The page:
On New Years Eve Eve, a text from the mother in law inviting us to join her in dry January again seemed such a great idea. December had been a month of boozing – with the early onslaught of Christmas do’s, get togethers, balls and lunches followed by a more civilised drinking all day but never quite getting drunk affair around the main event.
That feeling of sluggish self loathing and knowing you really should take a day off was all too easily swayed by the offer of a mulled wine, a baileys on ice or a gin cocktail as you greeted the next festive soiree.
We signed on the line, drank the last of the open stuff on New Years Eve in a one last hoorah fashion and wondered how long we’d last this year.
Because in truth, the last attempt to do dry January was a bit of a fail. We made it as far as the twenty-something of the month, then knee deep in Tax return forms, sleepless nights, and general ‘the kids are breaking us’ despair, we reached for the vino. Convinced we were doing far more for our marriage than our livers, peace was restored.
I realise this makes us sound like addicts. Perhaps in some way we are? Alcohol is definitely an ingrained society norm which is a hard one to step away from. We don’t go out anywhere near as much as we used to (or would like to), we don’t smoke, we avoid midweek drinking (apart from the odd ‘one of those days’) but we can’t deny, that first drink on a Friday night is what let’s us know the weekend has landed. Perhaps we’ll only have one glass, sometimes two. Rarely three. And we are more likely to have a beer at 5pm on a Saturday than a jagerbomb at 11pm, but we do like a cheeky drink.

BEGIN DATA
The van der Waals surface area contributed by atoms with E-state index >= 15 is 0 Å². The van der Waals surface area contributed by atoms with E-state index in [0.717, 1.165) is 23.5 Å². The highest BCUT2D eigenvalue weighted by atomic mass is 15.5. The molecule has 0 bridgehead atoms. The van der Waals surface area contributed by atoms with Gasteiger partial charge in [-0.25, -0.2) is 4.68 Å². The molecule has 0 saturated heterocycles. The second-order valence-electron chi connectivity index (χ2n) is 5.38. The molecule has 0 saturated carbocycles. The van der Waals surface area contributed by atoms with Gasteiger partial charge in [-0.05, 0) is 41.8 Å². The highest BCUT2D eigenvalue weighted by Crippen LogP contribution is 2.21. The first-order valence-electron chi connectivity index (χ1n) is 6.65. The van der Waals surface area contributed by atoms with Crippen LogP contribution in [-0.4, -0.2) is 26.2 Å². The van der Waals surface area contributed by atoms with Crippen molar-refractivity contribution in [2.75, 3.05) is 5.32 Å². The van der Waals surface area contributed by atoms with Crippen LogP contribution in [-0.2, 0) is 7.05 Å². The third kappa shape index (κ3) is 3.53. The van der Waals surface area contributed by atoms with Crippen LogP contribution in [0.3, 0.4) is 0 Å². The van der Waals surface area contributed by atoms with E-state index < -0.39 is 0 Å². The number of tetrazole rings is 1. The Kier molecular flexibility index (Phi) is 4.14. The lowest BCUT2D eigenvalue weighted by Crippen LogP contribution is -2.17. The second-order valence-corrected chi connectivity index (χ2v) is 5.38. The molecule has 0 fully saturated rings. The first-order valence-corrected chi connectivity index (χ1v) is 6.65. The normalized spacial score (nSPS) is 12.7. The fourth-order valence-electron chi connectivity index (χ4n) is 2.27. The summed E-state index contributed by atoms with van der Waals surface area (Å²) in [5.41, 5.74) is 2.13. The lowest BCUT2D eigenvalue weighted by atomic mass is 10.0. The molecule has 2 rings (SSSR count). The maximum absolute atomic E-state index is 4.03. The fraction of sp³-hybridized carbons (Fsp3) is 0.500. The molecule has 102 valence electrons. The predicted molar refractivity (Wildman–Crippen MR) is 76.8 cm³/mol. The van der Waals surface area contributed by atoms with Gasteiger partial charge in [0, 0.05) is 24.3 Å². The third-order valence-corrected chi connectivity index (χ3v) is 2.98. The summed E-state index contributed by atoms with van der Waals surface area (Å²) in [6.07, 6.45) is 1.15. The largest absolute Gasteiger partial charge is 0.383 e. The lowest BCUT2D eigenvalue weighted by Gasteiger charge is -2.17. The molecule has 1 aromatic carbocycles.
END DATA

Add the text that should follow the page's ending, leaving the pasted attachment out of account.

A gin and tonic in front of the TV, a glass of white with a chinese takeaway, a glass of red on a Sunday afternoon; A prosecco with the girls, a few beers with the lads; A bitter with Grandad, a glass of sauv blanc with Nanny. The occasional big binge up followed by a ‘never again’ head. I could go on. We come from a long line of social drinkers – alcohol has always been part of the background our lives.
During my most sober periods in life, whilst carrying each of our children and breast feeding (all close enough together for it to merge into one long block of sobriety), I truly believed I could give up drinking altogether, having got used to it not being part of my life for so long. But that first sweet sip of a decent glass of wine and I was eating my words.
I have pondered whether I really could ever be one of those people who doesn’t drink, ever. Would our friends ever let it go and accept it as a new version of me? I’m sure we all have friends who have never drunk booze; the ones no one calls boring anymore and just accepts their preference…but could an ex party animal, a lover of many fine beverages ever become a still water drinker, and be as much fun? It’s an interesting angle on our society, how we will encourage and celebrate those who give up smoking, or embark on a healthy eating regime, yet we tend to give people who aren’t drinking on a night out a bit of stick, and tag them ‘boring’.
And so, one month out of twelve will definitely do us the world of good – to see how it affects our sleep, our mood, our weight and our bank balance. To give our body a break and to realise life goes on without a drink in hand. Perhaps it will offer us a new perspective and make us consider our choices as to when we reach for the bottle.
I’m not going to deny it will be tough, but I’m using that craving feeling to spur me on. I hate the idea that my body craves a chemical so badly and I’m keeping that in mind to get me to the end this time. Dodging the social bullets and keeping a low profile (good for the bank balance too right?).
But I’m sure come 01 February, that G&T will taste all the better.
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